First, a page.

THE REJECTION LETTER
Perhaps the hardest thing to do as an editor is to write a rejection letter, and not always for why you may think.
The obvious reason, though, is because I get the author’s struggle: you took a long time to write a book, and no matter what, that deserves applause. That deserves confirmation that you’ve accomplished something pretty remarkable.
And I do applaud you.
So why am I passing on the chance to publish it?
Because the accomplishment of writing a novel is not the same thing as writing a novel that
- I want to work on
- Is something I think will sell
- Doesn’t conflict with another project I or another editor here is working on
- Is well-written
But while some (or all) these things may be true, I don’t want to be a totally heartless bastard. And that’s where writing the letter becomes truly difficult.
Yes, I’ve developed my bag of clichés that I will reach into to help get me through my rejection letter (“No room on our list,” “crowded market,” “not compelling enough,” “writing isn’t strong enough,” “not a genre I work in”), but I also don’t want to be completely generic. Because the fact is that I (and all the editors at Del Rey and Spectra) do read the submissions, and therefore I want to show exactly what about the book wasn’t working for me. Even having read everything, this can be tough, because a lot of what makes an editor good (or not) at our jobs is our gut instincts—our ability to feel if something works. Translating that instance (and, if you haven’t read Malcolm Gladwell’s Blink, you should to see exactly how instinct can work), though, is the tricky part. The clichés help, but they’re not everything.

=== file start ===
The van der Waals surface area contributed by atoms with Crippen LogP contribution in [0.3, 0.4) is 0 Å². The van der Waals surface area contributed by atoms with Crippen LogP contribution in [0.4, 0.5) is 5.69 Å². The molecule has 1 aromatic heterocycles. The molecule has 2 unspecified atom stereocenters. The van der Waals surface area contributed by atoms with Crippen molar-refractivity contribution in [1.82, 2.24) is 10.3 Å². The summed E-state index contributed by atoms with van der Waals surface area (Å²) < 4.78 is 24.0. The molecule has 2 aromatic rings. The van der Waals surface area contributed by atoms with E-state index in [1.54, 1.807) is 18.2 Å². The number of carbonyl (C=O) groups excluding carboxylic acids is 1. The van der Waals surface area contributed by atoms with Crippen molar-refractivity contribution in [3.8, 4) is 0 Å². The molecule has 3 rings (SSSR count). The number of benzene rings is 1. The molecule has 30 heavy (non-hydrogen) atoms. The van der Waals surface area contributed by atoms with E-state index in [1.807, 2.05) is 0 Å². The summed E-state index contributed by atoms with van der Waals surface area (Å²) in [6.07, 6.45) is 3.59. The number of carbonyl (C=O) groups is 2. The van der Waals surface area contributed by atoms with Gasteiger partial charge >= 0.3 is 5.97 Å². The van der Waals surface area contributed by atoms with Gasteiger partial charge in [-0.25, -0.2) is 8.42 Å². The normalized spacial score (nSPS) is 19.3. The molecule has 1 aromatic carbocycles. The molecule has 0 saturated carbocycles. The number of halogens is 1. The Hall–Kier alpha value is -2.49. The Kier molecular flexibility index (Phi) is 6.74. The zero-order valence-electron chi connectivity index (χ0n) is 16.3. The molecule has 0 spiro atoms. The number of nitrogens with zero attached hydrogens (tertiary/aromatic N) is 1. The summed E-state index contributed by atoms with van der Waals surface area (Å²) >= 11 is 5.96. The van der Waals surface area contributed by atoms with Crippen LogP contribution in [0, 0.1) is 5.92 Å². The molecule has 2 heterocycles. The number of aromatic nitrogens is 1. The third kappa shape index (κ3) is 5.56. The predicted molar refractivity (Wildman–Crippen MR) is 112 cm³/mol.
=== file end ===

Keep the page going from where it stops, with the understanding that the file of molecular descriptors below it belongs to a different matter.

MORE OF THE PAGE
Why not? For starters, Random House doesn’t accept unsolicited manuscripts (which, in the industry, we call “slush”—not really the most attractive name, is it?). What this means is that, for the vast majority of the submissions we read, they are coming from agents—usually agents we as editors have formed professional relationships with them. In a way, there is a wooing process—a getting-to-know-you period that results in a mutually beneficial symbiosis: agent learns about editor’s preferences, agent sends editor manuscripts that target those preferences, editor publishes a project from agent, and the cycle begins again.
Unfortunately, though, that last moment—when the editor publishes the novel—is rare. For the most part, then, we’re passing on projects being offered by agents. But these are our suppliers, the reason we’re getting manuscripts to look at in the first place. So a balance must be struck, in which we let them down gently, thus maintaining the possibility of getting more submissions in the future.
It’s kind of like breaking up with someone, but still wanting to be friends—but it’s the same person, and you might be doing this anywhere from two to ten times a year.
Well, I can’t speak for everyone, but I can say that if it was me being “rejected” over and over again, I’d want the person rejecting to at least put the effort into the break up. And so that’s the approach I try to take. I try to be as constructive in my criticism as I can (which is usually much easier in better-written books, which in turn are the harder books to reject). If there are things I think might work better (open with this scene; focus on this character; is this part necessary?), then I incorporate that into my letter.
Perhaps this comes in part because I’m still relatively young in my career, and therefore don’t get as many submissions as our senior editors do. Perhaps, too, because I am still building my own reputation as an editor, I need to take the extra time to keep agents happy. While all certainly valid, I won’t lie: I think the main reason I take the time is because I really enjoy editing, and when someone presents me with a story, I can’t help think of how I would put my own touch on it (I do this with finished books, too).
In the end, almost every submission that comes my way is going to end up with a rejection letter. That’s not because I hate everything that comes across my desk, but because, as a company, we just don’t have the resources to publish every novel that gets written. Writing these letters, then, is an integral—if distasteful—part of my daily grind. As such, I always strive to make the most of the opportunity, either by helping to hone a story from afar (through criticism) and/or maintain or establish a better relationship with agents.
Is this going to make an author feel better when he hears that his manuscript has been passed on? Of course not. But hopefully it helps show where I, as an editor, am coming from.